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Coots, Gallinules and Rails
Nature Bulletin No. 351-A   September 27, 1969
Forest Preserve District of Cook County
George W. Dunne, President
Roland F. Eisenbeis, Supt. of Conservation

COOTS, GALLINULES AND RAILS
Each spring and fall, thousands of Coots stop to rest and feed in the marshes and shallower lakes of the Chicago region, or along the shores of Lake Michigan, and some nest here in summer. Great rafts of them may be seen: dark slate-gray birds, smaller than most ducks, with black heads and white pointed beaks. A coot's head bobs forward and back as it swims, like that of a chicken walking, and hence the common name "mudhen". They are less wary than ducks and drift casually away from an intruder but when seriously alarmed they skitter off, spanking and splattering the water with their wings and feet until airborne.

The coot is the most aquatic member of its family, which includes the gallinules and rails. Its long toes, with sharp toenails, have scalloped lobes which enable it to swim and dive like a duck but it can run quite rapidly on land. Coots are very noisy, gabbling all sorts of croaks, hoots, grunts and other queer sounds. All coots have a silly gawky expression and adult males have fiery red eyes. They are as good to eat as ducks and many are killed by hunters. They feed on small aquatic animals and underwater plants but are especially fond of chara or musk grass. By November, always migrating at night, they have departed for the Gulf Coast, the West Indies, Mexico or Central America.

The Florida Gallinule or Water Hen is found in freshwater marshes from California to Chile, and from Argentina to Maine, Ontario and Minnesota. Although much more common in our southern states, a few nest here in Cook County. They have a great variety of harsh fretful calls, the most common being 4 or 5 squawks followed by a series of clucks or abrupt froglike "kups". Gallinules do not gather in large flocks, like coots. Their large long-toed feet enable them to walk or run over the surface of the water on lily pads or other floating vegetation. The Florida Gallinule resembles a coot but is easily distinguished by its yellow-tipped scarlet beak and the scarlet plate on its forehead. It swims with the same bobbing motion but with its tail up, showing its white underside. The back is brownish and the flanks are marked with white.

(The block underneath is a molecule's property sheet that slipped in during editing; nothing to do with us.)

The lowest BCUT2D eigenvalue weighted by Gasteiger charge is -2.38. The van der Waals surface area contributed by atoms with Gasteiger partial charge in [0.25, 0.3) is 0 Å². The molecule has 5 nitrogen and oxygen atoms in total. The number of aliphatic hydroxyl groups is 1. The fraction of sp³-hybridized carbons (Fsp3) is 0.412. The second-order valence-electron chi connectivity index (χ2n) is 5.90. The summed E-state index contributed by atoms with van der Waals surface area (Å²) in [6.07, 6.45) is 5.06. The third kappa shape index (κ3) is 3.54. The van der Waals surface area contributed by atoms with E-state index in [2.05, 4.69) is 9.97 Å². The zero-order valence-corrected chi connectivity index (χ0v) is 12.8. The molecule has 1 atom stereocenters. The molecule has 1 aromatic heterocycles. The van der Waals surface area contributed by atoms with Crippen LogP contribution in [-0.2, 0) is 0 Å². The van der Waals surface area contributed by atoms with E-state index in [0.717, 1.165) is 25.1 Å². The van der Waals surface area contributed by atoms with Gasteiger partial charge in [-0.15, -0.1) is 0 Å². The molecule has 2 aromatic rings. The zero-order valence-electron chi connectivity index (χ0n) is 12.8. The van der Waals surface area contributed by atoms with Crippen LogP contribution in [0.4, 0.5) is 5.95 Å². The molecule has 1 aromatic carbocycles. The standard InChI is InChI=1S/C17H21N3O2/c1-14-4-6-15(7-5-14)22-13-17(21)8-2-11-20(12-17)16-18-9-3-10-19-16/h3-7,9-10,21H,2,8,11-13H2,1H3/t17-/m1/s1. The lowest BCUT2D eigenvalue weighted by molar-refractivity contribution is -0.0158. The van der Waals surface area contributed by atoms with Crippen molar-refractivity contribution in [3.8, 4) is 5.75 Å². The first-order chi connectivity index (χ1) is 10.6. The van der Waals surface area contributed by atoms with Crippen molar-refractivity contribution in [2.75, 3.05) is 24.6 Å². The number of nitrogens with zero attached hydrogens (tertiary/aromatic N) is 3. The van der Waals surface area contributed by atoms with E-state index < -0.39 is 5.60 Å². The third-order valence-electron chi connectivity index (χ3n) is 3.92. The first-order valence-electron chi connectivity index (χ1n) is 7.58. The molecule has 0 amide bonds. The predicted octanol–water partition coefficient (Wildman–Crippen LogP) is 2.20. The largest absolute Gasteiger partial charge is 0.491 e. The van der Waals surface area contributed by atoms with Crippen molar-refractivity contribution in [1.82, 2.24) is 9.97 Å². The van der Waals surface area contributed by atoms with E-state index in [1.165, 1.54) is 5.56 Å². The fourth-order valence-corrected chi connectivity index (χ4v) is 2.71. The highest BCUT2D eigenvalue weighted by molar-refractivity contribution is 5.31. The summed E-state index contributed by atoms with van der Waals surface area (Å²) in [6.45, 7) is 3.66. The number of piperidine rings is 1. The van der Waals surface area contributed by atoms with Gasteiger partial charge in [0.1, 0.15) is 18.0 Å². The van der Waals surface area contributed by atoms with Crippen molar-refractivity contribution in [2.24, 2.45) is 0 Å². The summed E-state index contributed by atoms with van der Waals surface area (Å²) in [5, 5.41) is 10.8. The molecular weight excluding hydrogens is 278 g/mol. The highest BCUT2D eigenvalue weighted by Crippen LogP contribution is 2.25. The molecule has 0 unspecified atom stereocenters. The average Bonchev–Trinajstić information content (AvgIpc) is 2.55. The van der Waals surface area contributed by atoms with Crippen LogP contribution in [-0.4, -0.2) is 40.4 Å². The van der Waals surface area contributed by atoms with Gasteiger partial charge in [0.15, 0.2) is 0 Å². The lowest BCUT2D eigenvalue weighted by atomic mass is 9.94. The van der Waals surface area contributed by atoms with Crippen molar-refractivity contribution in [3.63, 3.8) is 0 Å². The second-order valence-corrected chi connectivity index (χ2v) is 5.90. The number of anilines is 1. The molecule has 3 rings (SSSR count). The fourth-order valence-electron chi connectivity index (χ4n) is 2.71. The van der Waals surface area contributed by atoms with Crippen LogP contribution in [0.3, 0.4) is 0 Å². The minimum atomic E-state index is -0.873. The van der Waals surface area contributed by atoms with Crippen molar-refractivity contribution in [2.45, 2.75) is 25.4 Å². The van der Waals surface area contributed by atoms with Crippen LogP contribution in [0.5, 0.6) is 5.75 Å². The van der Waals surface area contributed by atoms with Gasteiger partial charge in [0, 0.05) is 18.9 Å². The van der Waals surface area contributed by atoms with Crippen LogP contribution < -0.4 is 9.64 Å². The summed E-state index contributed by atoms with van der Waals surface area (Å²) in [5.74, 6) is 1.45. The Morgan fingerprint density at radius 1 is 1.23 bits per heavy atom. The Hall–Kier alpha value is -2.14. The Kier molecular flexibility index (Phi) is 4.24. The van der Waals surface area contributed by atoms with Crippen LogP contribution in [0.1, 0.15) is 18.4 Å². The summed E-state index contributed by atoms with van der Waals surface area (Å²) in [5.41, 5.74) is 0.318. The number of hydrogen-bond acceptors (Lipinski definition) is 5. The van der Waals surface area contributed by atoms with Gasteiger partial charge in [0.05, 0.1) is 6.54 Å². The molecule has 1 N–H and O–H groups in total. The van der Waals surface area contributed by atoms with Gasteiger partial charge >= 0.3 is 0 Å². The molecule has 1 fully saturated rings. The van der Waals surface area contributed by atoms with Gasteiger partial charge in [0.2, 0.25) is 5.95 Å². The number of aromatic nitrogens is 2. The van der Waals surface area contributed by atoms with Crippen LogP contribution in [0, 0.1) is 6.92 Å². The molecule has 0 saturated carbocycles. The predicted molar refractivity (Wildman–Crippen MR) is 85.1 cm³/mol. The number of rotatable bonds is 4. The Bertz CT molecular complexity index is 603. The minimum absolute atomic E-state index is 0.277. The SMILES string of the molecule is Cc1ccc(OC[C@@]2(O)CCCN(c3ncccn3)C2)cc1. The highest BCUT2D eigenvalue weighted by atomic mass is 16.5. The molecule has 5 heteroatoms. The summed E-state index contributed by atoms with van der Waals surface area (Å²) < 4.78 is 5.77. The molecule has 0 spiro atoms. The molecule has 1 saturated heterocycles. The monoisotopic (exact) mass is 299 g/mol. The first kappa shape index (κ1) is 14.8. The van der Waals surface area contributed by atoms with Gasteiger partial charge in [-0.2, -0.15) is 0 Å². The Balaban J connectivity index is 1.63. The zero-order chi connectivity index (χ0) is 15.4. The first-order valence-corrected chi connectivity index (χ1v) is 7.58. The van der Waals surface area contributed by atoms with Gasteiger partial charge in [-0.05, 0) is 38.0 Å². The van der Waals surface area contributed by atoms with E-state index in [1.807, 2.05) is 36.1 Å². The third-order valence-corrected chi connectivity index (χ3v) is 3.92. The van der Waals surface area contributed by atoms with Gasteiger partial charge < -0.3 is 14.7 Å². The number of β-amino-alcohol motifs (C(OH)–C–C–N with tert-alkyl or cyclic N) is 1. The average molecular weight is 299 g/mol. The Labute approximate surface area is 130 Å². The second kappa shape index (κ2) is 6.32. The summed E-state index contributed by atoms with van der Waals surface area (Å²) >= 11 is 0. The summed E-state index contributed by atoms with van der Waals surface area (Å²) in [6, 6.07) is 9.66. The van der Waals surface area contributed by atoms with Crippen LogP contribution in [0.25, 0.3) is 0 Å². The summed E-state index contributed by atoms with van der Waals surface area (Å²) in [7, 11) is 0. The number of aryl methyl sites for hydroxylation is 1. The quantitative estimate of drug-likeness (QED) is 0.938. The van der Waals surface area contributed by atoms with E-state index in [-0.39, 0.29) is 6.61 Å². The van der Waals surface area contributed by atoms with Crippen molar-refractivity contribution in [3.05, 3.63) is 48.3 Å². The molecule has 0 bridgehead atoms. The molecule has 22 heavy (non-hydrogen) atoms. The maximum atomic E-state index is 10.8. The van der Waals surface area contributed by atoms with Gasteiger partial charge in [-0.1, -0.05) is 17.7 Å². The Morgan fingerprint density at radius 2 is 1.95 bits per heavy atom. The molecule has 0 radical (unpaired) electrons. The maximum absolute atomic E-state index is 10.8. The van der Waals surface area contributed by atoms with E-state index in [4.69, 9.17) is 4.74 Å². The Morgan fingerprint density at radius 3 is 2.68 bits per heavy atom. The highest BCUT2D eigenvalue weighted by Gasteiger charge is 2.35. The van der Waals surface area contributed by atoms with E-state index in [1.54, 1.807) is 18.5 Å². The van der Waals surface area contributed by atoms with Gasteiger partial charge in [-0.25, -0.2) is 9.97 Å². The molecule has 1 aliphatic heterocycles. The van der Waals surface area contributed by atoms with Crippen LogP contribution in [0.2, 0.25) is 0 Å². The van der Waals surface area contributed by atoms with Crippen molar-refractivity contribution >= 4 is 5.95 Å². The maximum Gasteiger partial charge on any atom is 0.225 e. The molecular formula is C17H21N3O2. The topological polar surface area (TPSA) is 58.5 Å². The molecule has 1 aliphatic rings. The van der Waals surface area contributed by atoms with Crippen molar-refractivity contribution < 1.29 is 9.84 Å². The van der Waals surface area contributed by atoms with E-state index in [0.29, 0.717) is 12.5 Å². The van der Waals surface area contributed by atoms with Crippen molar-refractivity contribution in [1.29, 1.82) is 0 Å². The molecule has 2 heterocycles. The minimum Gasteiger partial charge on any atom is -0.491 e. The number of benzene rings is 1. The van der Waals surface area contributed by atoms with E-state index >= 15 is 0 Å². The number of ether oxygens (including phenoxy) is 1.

The purple Gallinule is rarely found north of the tidewater marshes along our South Atlantic and Gulf coats. Excepting only the male wood duck, it has the most elegant coloring of any waterfowl: purple head and neck, glossy green upper parts, a yellow-tipped carmine beak, a pale blue shield on its forehead, and long yellow legs .

The Rails are shy secretive birds that live along the shores of marshes but are rarely seen. They have short rounded wings, long legs, and narrow bodies. Some kinds migrate to Bermuda, the West Indies, Central America, or as far as Brazil and Peru. Most species are especially noisy at dawn and dusk, with a variety of queer calls by which only an expert can identify them. The King Rail, about 17 inches long, is largest. It is brownish, with a reddish-brown breast and a long curved bill. The Virginia Rail, very similar, has gray cheeks and is about 10 inches long. The Sora Rail, with a black face, and short yellow bill, is a little smaller and most common. The Yellow Rail and the Black Rail, a spotted mouselike bird is only 6 inches long.

We know a man, poor soul, who is as thin as a rail and as silly as a coot.


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